Barnett Institute of Chemical and Biological Analysis
- Northeastern University
During its forty-year history, the Barnett Institute of Chemical and Biological Analysis has pioneered breakthroughs in separation science, protein analysis, DNAs sequencing and proteomics
The Barnett Institute is a center of excellence in the development and application of technologies for biopharmaceutical characterization and proteomics and systems biology, with missions to:
- Develop and apply new technologies for basic and clinical biological research;
- Develop and apply new technologies for characterization of protein therapeutics;
- Train students and visiting scientists for academic, industrial, and medical leadership;
- Collaborate actively with the industrial, regulatory, medical and communities.
The Institute was established in 1973 as a center for advanced interdisciplinary research in the chemical analysis sciences at Northeastern University, in the educational hub of Boston, Massachusetts. It is housed in the Department of Chemistry & Chemical Biology in the College of Science at Northeastern.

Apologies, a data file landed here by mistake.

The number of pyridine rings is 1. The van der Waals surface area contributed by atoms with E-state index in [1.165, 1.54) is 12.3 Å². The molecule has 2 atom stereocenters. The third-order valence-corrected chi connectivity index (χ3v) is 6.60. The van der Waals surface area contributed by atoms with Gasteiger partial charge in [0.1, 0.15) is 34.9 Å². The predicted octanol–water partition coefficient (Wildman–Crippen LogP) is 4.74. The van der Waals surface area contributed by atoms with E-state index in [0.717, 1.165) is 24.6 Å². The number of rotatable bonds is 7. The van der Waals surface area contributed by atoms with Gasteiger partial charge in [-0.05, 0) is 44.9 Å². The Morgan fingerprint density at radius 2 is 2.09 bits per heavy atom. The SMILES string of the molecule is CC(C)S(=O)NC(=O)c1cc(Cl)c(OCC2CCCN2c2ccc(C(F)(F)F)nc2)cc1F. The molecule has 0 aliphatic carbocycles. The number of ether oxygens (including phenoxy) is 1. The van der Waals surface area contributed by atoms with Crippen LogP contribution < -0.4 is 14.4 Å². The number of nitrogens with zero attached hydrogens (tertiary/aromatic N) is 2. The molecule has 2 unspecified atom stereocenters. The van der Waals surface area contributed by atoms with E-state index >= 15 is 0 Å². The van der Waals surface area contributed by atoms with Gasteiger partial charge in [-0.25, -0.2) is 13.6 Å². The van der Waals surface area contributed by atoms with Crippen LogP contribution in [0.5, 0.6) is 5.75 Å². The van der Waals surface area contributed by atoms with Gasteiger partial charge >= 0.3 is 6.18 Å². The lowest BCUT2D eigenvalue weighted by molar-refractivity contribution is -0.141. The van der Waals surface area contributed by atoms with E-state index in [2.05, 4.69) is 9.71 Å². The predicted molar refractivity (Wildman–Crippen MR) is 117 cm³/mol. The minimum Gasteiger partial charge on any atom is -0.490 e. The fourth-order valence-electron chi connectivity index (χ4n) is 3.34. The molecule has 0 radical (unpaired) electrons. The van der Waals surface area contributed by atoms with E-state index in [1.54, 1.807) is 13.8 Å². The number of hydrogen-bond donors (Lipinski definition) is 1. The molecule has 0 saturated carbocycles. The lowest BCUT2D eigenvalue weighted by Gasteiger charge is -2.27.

Today, with over 50 scientists and an $8 million endowment, the Institute is recognized internationally as one of the premier centers for cutting-edge research and advanced training in analytical chemistry for biomedical applications. The Barnett Institute’s close ties to the Boston medical industrial communities, along with an active program of spin-outs and licensing technology, provides for many “real life” applications of research advances which have led to more than 1000 published papers and 75 patents.
Over 375 Ph.D. students, post-doctoral fellows and staff have gone on to distinguished careers in academia, industry and government. Students and staff are encouraged to develop a broad base of knowledge and keep ahead of trends in the field. The bioanalytical research is at the interface of biology, medicine, informatics and chemistry. Students and staff are trained to think analytically and understand the complexity of biological samples and to understand in-depth application goals.